It’s clear from this simple experiment that, although the reexport/1 directive may provide an approximation to inheritance semantics in limited and controlled setups where portability is not a requirement, it fails to be a general solution. Are the issues exposed above the result of bugs that could be fixed? A bug is a deviation from a specification that formalizes correct behaviour. But there’s no mention of inheritance or inheritance semantics in the standard’s specification of either the directive or the database predicates. Moreover, any “fix” will need to preserve existing semantics for the directive and predicates when not being used to try to mimic inheritance.

Concluding, there’s a world of difference between a language designed from the ground up to provide features such as inheritance, as exemplified by Logtalk, and twisting Prolog constructs to try to provide features that were never part of their design and specification.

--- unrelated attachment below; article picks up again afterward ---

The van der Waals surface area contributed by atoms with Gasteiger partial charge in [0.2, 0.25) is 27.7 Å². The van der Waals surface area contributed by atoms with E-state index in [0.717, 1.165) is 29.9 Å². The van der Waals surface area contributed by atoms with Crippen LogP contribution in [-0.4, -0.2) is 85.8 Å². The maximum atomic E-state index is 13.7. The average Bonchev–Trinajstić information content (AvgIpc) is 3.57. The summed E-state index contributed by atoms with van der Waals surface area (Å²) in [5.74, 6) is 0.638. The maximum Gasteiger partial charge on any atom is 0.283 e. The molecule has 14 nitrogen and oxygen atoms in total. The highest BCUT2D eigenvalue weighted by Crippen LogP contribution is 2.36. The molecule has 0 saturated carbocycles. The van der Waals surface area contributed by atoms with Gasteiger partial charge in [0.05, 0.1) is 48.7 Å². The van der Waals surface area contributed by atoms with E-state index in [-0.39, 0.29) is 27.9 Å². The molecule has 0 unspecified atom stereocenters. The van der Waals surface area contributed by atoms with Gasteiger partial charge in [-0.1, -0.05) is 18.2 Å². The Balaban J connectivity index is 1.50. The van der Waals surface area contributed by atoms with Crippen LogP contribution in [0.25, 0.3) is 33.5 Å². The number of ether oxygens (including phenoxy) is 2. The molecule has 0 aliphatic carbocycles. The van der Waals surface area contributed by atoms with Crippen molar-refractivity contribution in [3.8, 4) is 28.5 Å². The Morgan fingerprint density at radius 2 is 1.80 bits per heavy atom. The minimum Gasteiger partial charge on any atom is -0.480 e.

P.S. For completeness, follows the Logtalk version of the test modules and the sample queries:

:- object(m1).

    :- public([d/1, s/1]).
    :- dynamic(d/1).
    
    d(m1).
    
    s(m1).

:- end_object.
:- object(m2,
    extends(m1)).

    s(m2).

:- end_object.
:- object(m3,
    extends(m2)).

:- end_object.

Sample queries:

?- {m1, m2, m3}.
% [ m1.lgt loaded ]
% (0 warnings)
% [ m2.lgt loaded ]
% (0 warnings)
% [ m3.lgt loaded ]
% (0 warnings)
true.

?- m3::s(X).
X = m2.

?- m3::d(X).
X = m1.

?- m2::assertz(d(m2)).
true.

?- m3::d(X).
X = m2.

?- m2::retractall(d(_)).
true.

?- m3::d(X).
X = m1.

?- m1::d(X).
X = m1.

The Logtalk version is, of course, fully portable. You can use any of the Logtalk supported backend Prolog compilers to run it.